Next time you talk about your family in Spanish, make sure you choose this word to refer to your relatives - especially if you cannot remember particular vocabulary about each family member. It's a great way to still get the message across!
4. Dressed in Rope?
Ropa vs Rope
Unless you are secretly Lady Gaga on a particularly creative day, you would probably not dress in rope for a normal working day. But this false friend might get you to doubt your Spanish-speaking friends' fashion choices...
Of course, everything will change when you realize that ropa does not mean "rope", but "clothing"! So how can we incorporate this useful false cognate without sounding like fools? Here you go:
- "Mi ropa no huele a limpio..." ("My clothes do not smell clean...")
- "Tu ropa es muy bonita!" ("Your clothes are very pretty!")
- ¿Qué estilo de ropa va mejor con tu personalidad? ("What clothing style best matches your personality?")
(Hey, pssst! Are you into fashion and Spanish? Check out these underrated Spanish fashion brands that locals seem to love!)
3. Eating Delicious Soap
Sopa vs Soap
That awkward moment when somebody tells you to eat soap in Spanish. Could this be a metaphor?
Not really. Sopa, as you may have come to realize, means "soup" in Spanish, not "soap"! The word for actual soap would be jabón. So find your inspiration in the expressions below, before you start serving hygiene products as a gourmet type of dinner!
- "Quiero hacer sopa de marisco." ("I want to cook (lit. make) seafood soup")
- "Una sopa de legumbres, por favor." ("A vegetable soup, please.")
- "La sopa me quedó salada." ("My soup came out too salty.")
2. Can You Stand It?
Soportar vs Support
Next time you decide to help a close friend and let them know you support them, make sure you do not translate that directly into soportar...you may be insulting the listener without realizing!
Soportar means to stand something or somebody. To be able to put up with it/him/her with a certain amount of effort. To tolerate something or somebody. Do you see where this is going and why it could go wrong? Get inspired by the examples below!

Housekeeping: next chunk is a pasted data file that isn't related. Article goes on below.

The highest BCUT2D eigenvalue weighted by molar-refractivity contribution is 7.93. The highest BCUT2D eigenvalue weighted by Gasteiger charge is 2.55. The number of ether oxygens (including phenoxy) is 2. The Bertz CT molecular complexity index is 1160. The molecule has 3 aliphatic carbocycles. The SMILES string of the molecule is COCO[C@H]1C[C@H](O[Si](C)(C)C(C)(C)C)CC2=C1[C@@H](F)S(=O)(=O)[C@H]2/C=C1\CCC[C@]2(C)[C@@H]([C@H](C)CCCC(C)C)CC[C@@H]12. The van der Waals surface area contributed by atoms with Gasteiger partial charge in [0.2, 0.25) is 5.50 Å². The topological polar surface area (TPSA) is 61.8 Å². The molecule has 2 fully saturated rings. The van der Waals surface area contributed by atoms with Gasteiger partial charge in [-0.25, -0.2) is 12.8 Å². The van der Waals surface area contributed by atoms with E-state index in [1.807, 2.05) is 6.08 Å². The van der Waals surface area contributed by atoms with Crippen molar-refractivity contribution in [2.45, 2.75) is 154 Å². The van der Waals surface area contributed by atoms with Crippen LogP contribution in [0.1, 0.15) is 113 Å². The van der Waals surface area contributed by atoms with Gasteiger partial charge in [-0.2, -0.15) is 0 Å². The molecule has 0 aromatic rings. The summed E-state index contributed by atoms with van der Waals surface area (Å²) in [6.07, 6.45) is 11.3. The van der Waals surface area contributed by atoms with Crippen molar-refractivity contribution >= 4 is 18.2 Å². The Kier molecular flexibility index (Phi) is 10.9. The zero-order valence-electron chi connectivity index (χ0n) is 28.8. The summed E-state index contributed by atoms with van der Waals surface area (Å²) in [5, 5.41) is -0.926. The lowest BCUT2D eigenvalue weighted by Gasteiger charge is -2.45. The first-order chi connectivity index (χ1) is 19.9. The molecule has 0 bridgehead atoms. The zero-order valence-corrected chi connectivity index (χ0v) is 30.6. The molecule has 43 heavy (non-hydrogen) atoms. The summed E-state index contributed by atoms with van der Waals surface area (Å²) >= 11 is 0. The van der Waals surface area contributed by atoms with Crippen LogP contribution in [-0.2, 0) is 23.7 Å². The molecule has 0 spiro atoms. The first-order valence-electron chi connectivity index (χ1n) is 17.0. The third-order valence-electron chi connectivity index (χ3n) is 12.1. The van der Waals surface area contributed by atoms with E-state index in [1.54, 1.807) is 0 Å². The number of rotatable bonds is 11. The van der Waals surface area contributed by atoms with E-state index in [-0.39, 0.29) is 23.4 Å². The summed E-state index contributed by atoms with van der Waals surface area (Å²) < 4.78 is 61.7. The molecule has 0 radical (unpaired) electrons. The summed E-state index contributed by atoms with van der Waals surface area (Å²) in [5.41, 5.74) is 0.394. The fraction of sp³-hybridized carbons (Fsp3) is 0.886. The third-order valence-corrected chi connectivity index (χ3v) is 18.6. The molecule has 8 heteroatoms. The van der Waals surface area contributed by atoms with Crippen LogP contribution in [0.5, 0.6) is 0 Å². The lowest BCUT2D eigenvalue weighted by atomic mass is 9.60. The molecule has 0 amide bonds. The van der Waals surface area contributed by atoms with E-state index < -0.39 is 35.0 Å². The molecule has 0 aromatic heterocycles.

- "No soporto a mi profesor." ("I can't stand my teacher.")
- "Como soportar a tu jefe: guía oficial." ("How to stand your boss: official guide")
- "No soporto la mediocridad." ("I can't stand mediocrity")
1. Sending Lots of Envy!
Enviar vs Envy
You might think your Spanish-speaking friend has had a bit too much to drink when he/she claims to "envy postcards". Don't worry, your friend is just fine!
The reality is that enviar does not mean "to envy"...it means "to send". If you were to express how much you envy somebody (or how much somebody envies you!), the right choice in Spanish would be envidiar.
Ready? Let's take a look at some examples:
- "Envidio a mi pareja". ("I envy my partner")
- "¿Por qué siento envidia de mi propio novio?" ("Why do I envy my own boyfriend?")
- "Mi mejor amiga me envidia" ("My best friend (female) is envious of me")
Notice that we must place an "a" in between the verb and the person we actually envy, unlike what happens with English.
Ready to ditch those false friends that let you down?
Start now! It is a great idea to write a couple of sentences with these new words, and try to put them in context. Try thinking of a situation in which you would use them, and stay relevant to your own lifestyle and things you would typically say.
Organize a short study session, and remember - choose your cognates wisely!